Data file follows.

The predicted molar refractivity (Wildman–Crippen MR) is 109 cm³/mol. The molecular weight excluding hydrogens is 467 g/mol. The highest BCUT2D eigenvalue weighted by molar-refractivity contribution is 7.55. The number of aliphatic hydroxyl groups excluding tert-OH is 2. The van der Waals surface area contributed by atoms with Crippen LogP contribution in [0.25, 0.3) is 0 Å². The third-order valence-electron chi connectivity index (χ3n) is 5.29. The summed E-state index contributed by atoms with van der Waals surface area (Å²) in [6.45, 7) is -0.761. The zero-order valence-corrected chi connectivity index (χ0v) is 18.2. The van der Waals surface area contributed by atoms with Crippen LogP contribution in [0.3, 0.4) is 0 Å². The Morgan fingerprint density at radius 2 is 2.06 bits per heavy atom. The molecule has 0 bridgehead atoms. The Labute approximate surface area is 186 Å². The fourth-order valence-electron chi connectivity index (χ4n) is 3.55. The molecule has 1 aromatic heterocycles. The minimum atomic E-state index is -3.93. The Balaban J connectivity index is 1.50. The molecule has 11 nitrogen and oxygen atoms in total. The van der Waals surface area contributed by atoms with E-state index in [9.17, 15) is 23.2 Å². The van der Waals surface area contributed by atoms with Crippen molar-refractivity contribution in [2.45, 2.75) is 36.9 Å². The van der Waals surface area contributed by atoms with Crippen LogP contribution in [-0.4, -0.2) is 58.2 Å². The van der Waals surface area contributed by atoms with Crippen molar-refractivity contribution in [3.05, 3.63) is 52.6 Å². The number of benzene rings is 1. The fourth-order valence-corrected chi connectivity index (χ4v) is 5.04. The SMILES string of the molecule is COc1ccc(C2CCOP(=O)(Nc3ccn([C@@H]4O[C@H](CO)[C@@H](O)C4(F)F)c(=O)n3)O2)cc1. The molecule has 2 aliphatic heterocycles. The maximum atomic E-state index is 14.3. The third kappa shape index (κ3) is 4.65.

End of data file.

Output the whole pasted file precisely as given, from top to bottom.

The predicted molar refractivity (Wildman–Crippen MR) is 109 cm³/mol. The molecular weight excluding hydrogens is 467 g/mol. The highest BCUT2D eigenvalue weighted by molar-refractivity contribution is 7.55. The number of aliphatic hydroxyl groups excluding tert-OH is 2. The van der Waals surface area contributed by atoms with Crippen LogP contribution in [0.25, 0.3) is 0 Å². The third-order valence-electron chi connectivity index (χ3n) is 5.29. The summed E-state index contributed by atoms with van der Waals surface area (Å²) in [6.45, 7) is -0.761. The zero-order valence-corrected chi connectivity index (χ0v) is 18.2. The van der Waals surface area contributed by atoms with Crippen LogP contribution in [0.3, 0.4) is 0 Å². The Morgan fingerprint density at radius 2 is 2.06 bits per heavy atom. The molecule has 0 bridgehead atoms. The Labute approximate surface area is 186 Å². The fourth-order valence-electron chi connectivity index (χ4n) is 3.55. The molecule has 1 aromatic heterocycles. The minimum atomic E-state index is -3.93. The Balaban J connectivity index is 1.50. The molecule has 11 nitrogen and oxygen atoms in total. The van der Waals surface area contributed by atoms with E-state index in [9.17, 15) is 23.2 Å². The van der Waals surface area contributed by atoms with Crippen molar-refractivity contribution in [2.45, 2.75) is 36.9 Å². The van der Waals surface area contributed by atoms with Crippen LogP contribution in [-0.4, -0.2) is 58.2 Å². The van der Waals surface area contributed by atoms with Crippen molar-refractivity contribution in [3.05, 3.63) is 52.6 Å². The number of benzene rings is 1. The fourth-order valence-corrected chi connectivity index (χ4v) is 5.04. The SMILES string of the molecule is COc1ccc(C2CCOP(=O)(Nc3ccn([C@@H]4O[C@H](CO)[C@@H](O)C4(F)F)c(=O)n3)O2)cc1. The molecule has 2 aliphatic heterocycles. The maximum atomic E-state index is 14.3. The third kappa shape index (κ3) is 4.65.